david@desktop$ git clone ssh://192.168.0.42/home/david/repo
david@desktop$ cd repo

Let’s say I do some commits on the desktop now:

david@desktop$ for i in $(seq 5); do echo $i >> hello.txt; \
git commit -am "added $i"; done

Now I can simply push them back to the laptop:

david@desktop$ git push

Let’s go back to the laptop now:

david@laptop$ git status
# On branch master
# Changes to be committed:
#   (use "git reset HEAD ..." to unstage)
#
#	modified:   hello.txt
#

We notice it say’s the file has been modified. The reason is that the previous push from the laptop didn’t update the working directory, as a diff shows:

david@laptop$ git diff --cached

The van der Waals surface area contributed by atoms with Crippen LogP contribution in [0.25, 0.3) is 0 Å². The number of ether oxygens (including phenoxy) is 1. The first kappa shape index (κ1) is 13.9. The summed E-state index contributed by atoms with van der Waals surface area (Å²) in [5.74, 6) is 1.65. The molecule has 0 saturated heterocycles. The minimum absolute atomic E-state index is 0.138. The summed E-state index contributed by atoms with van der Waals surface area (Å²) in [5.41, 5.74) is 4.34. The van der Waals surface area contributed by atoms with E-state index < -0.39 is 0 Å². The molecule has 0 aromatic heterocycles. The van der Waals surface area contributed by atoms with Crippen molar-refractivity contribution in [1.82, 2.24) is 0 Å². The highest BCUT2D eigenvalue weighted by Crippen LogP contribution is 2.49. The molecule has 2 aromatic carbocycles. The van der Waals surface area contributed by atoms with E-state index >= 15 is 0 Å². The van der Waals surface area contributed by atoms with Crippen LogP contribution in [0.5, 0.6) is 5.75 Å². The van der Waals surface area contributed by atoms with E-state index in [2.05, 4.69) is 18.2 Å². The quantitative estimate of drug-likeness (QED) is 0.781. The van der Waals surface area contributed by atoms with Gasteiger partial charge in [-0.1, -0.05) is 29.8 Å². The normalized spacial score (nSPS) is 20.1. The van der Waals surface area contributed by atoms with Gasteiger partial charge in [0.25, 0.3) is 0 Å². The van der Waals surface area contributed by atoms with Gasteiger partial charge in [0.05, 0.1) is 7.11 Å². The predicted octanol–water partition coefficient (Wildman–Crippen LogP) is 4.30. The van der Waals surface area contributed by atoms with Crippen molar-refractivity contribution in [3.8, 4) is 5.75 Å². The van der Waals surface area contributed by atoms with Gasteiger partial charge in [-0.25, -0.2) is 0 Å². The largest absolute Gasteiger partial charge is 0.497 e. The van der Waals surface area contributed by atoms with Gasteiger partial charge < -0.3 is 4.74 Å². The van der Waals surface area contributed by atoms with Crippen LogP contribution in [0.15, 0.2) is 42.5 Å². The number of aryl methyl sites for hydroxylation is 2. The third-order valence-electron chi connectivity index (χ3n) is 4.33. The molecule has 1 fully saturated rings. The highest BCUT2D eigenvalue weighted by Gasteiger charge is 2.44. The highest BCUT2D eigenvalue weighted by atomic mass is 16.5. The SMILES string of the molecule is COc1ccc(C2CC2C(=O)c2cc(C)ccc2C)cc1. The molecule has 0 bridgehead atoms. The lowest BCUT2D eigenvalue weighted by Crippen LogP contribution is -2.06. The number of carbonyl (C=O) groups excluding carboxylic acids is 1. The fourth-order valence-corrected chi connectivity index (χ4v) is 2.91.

diff --git a/hello.txt b/hello.txt
index 1c8a100..3b18e51 100644
--- a/hello.txt
+++ b/hello.txt
@@ -1,6 +1 @@
 hello world
-1
-2
-3
-4
-5

So we’ll just checkout the version that has been pushed previously:

david@laptop$ git checkout -f HEAD

Let’s do some work on the laptop:

david@laptop$ git checkout -b dev
david@laptop$ echo "this is a new file" > new.txt
david@laptop$ git add new.txt
david@laptop$ git commit -m 'Added new file'
david@laptop$ git checkout master
david@laptop$ echo "6" >> hello.txt
david@laptop$ git commit -am 'Added 6'

Now to push those changes to the desktop we have to add the desktop as a remote.

david@laptop$ git remote add desktop ssh://192.168.0.12/home/david/repo
david@laptop$ git push desktop

This will push the latest changes in the master branch. To push the dev branch:

david@laptop$ git push desktop dev